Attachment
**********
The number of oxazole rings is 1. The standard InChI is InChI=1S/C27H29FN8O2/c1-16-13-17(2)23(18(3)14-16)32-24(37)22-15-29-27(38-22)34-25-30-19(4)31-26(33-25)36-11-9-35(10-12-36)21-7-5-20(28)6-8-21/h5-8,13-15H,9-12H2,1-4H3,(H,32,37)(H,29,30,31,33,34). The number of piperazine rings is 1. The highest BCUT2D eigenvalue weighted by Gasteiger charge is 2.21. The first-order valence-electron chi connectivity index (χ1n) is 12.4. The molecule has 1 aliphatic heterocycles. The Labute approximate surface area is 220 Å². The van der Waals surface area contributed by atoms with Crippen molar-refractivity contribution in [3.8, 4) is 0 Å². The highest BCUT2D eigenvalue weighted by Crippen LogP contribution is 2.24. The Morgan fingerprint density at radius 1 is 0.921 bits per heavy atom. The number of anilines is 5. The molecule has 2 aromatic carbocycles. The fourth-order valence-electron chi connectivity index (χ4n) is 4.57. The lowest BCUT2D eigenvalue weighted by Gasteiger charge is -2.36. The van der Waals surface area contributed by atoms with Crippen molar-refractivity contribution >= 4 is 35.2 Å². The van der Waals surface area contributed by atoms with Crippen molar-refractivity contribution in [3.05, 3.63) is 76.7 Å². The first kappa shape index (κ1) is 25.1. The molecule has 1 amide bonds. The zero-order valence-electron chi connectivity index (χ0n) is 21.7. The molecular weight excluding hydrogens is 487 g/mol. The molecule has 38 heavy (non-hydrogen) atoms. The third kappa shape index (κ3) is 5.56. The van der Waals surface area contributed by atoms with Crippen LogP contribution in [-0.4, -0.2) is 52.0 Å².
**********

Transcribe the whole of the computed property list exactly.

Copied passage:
The number of oxazole rings is 1. The standard InChI is InChI=1S/C27H29FN8O2/c1-16-13-17(2)23(18(3)14-16)32-24(37)22-15-29-27(38-22)34-25-30-19(4)31-26(33-25)36-11-9-35(10-12-36)21-7-5-20(28)6-8-21/h5-8,13-15H,9-12H2,1-4H3,(H,32,37)(H,29,30,31,33,34). The number of piperazine rings is 1. The highest BCUT2D eigenvalue weighted by Gasteiger charge is 2.21. The first-order valence-electron chi connectivity index (χ1n) is 12.4. The molecule has 1 aliphatic heterocycles. The Labute approximate surface area is 220 Å². The van der Waals surface area contributed by atoms with Crippen molar-refractivity contribution in [3.8, 4) is 0 Å². The highest BCUT2D eigenvalue weighted by Crippen LogP contribution is 2.24. The Morgan fingerprint density at radius 1 is 0.921 bits per heavy atom. The number of anilines is 5. The molecule has 2 aromatic carbocycles. The fourth-order valence-electron chi connectivity index (χ4n) is 4.57. The lowest BCUT2D eigenvalue weighted by Gasteiger charge is -2.36. The van der Waals surface area contributed by atoms with Crippen molar-refractivity contribution >= 4 is 35.2 Å². The van der Waals surface area contributed by atoms with Crippen molar-refractivity contribution in [3.05, 3.63) is 76.7 Å². The first kappa shape index (κ1) is 25.1. The molecule has 1 amide bonds. The zero-order valence-electron chi connectivity index (χ0n) is 21.7. The molecular weight excluding hydrogens is 487 g/mol. The molecule has 38 heavy (non-hydrogen) atoms. The third kappa shape index (κ3) is 5.56. The van der Waals surface area contributed by atoms with Crippen LogP contribution in [-0.4, -0.2) is 52.0 Å².